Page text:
Q. He said you sounded like Ralph Nader at one point . . .

Carter. Well, that's a little bit more than accent. You know most of this group here follows me everywhere, and they've never been reluctant to point out discrepancies when I do make them.

Q. [Question on removal of atomic weapons from . . . countries such as South Korea...]

Carter. No. I prefer not to name other countries. South Korea is as far as I want to go. We have in Europe now 6,000 to 7,000 atomic weapons. Some of them are obsolete. They're widely disbursed throughout the NATO countries. They ought to be maintained in adequate strength expressed in atomic weapons in the NATO area. In South Korea, I think we ought to withdraw all of our atomic weapons. We now have in excess of 600 there. They're quite vulnerable, if there was a drastic military operation in South Korea. I don't foresee the possibility that we would use them in a localized war that might erupt in South Korea. I certainly hope it won't and don't expect it to. I talked about this to several people who are, perhaps, certainly more knowledgeable than I, including former Secretary James Schlesinger. He agrees with that position. I don't believe that the withdrawal of atomic weapons from South Korea would encourage Japan to become a nuclear power. And I think that the Japanese people are absolutely committed against that and the Japanese Government has not yet signed the nonproliferation treaty. But I think they could be induced to do so if we took actions that I described in my nonproliferation talk I also favor the withdrawal of our ground troops from South Korea. I might add without speaking for him that Mr. Schlesinger agrees with this position as well and so does the President of South Korea, Mr. Park. This would be done over a period of 4 or 5 years. And it would be after consultation with the Japanese and South Koreans. I would like, during that interim period, to strengthen at least, the armored forces of South Korea. Their ground forces now—infantry—are superior to North Korea's, in our opinion. And I would continue to maintain after that period of time adequate tactical air cover to help South Korea if they were attacked by North Korea. There are many places around the world where we have atomic weapons. I don't want to comment on which specific countries I think they should not be located in.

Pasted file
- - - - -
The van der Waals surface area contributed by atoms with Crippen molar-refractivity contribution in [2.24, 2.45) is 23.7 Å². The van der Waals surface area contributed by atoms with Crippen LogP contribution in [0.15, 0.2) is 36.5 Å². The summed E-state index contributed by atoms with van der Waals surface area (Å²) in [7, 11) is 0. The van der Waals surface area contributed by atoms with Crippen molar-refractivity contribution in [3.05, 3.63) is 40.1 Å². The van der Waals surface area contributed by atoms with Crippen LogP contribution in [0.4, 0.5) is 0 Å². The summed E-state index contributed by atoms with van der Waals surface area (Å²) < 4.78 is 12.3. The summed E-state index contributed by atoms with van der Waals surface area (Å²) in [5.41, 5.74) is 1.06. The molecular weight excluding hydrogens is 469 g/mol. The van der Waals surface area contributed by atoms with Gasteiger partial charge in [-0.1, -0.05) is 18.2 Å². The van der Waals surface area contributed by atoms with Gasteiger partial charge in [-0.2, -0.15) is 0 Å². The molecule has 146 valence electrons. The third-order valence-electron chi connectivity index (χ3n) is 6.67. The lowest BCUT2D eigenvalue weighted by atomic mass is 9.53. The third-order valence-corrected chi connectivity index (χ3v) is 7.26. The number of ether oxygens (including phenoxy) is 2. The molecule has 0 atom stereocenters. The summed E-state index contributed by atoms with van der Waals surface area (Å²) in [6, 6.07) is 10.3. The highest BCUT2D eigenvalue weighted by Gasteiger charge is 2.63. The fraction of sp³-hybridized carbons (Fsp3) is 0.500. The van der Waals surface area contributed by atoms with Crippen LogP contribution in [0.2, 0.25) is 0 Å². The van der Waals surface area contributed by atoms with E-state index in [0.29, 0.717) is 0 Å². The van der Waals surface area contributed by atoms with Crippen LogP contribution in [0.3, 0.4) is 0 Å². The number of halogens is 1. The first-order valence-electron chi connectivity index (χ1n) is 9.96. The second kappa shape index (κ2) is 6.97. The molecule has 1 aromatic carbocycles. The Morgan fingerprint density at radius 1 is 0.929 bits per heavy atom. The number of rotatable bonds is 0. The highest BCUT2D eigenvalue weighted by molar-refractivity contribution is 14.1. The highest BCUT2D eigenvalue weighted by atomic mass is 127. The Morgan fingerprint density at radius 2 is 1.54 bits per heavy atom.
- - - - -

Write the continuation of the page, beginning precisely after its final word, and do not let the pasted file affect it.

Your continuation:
Q. [Question on withdrawal of U.S. forces.]

Carter. My understanding is that your statement is not correct. But I can't vouch for that But I would certainly, through normal diplomatic channels, confer with them or at least they obviously would know about it because it would be a very careful, methodical, and not a secret withdrawal. Did I answer your question, sir?

Q. Governor Carter, in your talk about the People's Republic of China, and particularly Formosa...

Carter. Well, we are bound by a treaty to guarantee the freedom of Formosa, Taiwan, the Republic of China. I would like to improve our relationships—diplomatic relationships with the People's Republic of China, and mainland China, hopefully leading to normalization of diplomatic relations sometime in the future. But I wouldn't go back on the commitment that we've had to assure that Taiwan is protected from military takeover. I hope that we could have the same sort of general arrangement that has been worked out with other countries; they vary to some degree. Canada, Japan, Australia, and others have tried to work this out. That's a difficult question for me to answer because I don't think anyone knows the answer. The People's Republic of China is adamant in saying that there is only one China. The Republic of China on Taiwan is adamant in saying that there's only one China. We have ratified that concept by saying that we adopt the proposition that there is only one China. Of course both those Chinas claim that they are the one. But I would like to see us obtain from the People's Republic a pledge that there would be no military reaction against Taiwan. I don't know if that will be possible or not. It's impossible for me to project that far into the future.

Q. Do you accept the principles of the Shanghai [Agreement]?